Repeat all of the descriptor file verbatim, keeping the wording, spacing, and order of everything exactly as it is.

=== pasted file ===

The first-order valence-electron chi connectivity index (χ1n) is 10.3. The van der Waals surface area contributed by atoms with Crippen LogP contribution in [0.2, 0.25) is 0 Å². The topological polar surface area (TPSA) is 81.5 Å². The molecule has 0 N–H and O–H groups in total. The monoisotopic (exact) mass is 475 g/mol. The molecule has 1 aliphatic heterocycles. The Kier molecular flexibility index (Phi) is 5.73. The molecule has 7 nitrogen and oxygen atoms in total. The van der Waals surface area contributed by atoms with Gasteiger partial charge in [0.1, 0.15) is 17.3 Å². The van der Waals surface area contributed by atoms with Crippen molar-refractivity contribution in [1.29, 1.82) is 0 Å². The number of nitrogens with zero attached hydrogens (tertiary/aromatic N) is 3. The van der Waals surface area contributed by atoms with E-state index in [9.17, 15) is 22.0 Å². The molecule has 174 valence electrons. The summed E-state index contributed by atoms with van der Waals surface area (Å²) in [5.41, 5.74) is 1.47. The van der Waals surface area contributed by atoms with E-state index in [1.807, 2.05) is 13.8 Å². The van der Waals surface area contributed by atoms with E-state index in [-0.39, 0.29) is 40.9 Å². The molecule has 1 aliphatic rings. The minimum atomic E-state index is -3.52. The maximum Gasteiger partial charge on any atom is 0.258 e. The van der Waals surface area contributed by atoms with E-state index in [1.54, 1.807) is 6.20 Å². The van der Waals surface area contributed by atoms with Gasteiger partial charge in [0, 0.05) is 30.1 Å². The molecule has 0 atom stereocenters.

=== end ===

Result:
The first-order valence-electron chi connectivity index (χ1n) is 10.3. The van der Waals surface area contributed by atoms with Crippen LogP contribution in [0.2, 0.25) is 0 Å². The topological polar surface area (TPSA) is 81.5 Å². The molecule has 0 N–H and O–H groups in total. The monoisotopic (exact) mass is 475 g/mol. The molecule has 1 aliphatic heterocycles. The Kier molecular flexibility index (Phi) is 5.73. The molecule has 7 nitrogen and oxygen atoms in total. The van der Waals surface area contributed by atoms with Gasteiger partial charge in [0.1, 0.15) is 17.3 Å². The van der Waals surface area contributed by atoms with Crippen molar-refractivity contribution in [1.29, 1.82) is 0 Å². The number of nitrogens with zero attached hydrogens (tertiary/aromatic N) is 3. The van der Waals surface area contributed by atoms with E-state index in [9.17, 15) is 22.0 Å². The molecule has 174 valence electrons. The summed E-state index contributed by atoms with van der Waals surface area (Å²) in [5.41, 5.74) is 1.47. The van der Waals surface area contributed by atoms with E-state index in [1.807, 2.05) is 13.8 Å². The van der Waals surface area contributed by atoms with E-state index in [-0.39, 0.29) is 40.9 Å². The molecule has 1 aliphatic rings. The minimum atomic E-state index is -3.52. The maximum Gasteiger partial charge on any atom is 0.258 e. The van der Waals surface area contributed by atoms with E-state index in [1.54, 1.807) is 6.20 Å². The van der Waals surface area contributed by atoms with Gasteiger partial charge in [0, 0.05) is 30.1 Å². The molecule has 0 atom stereocenters.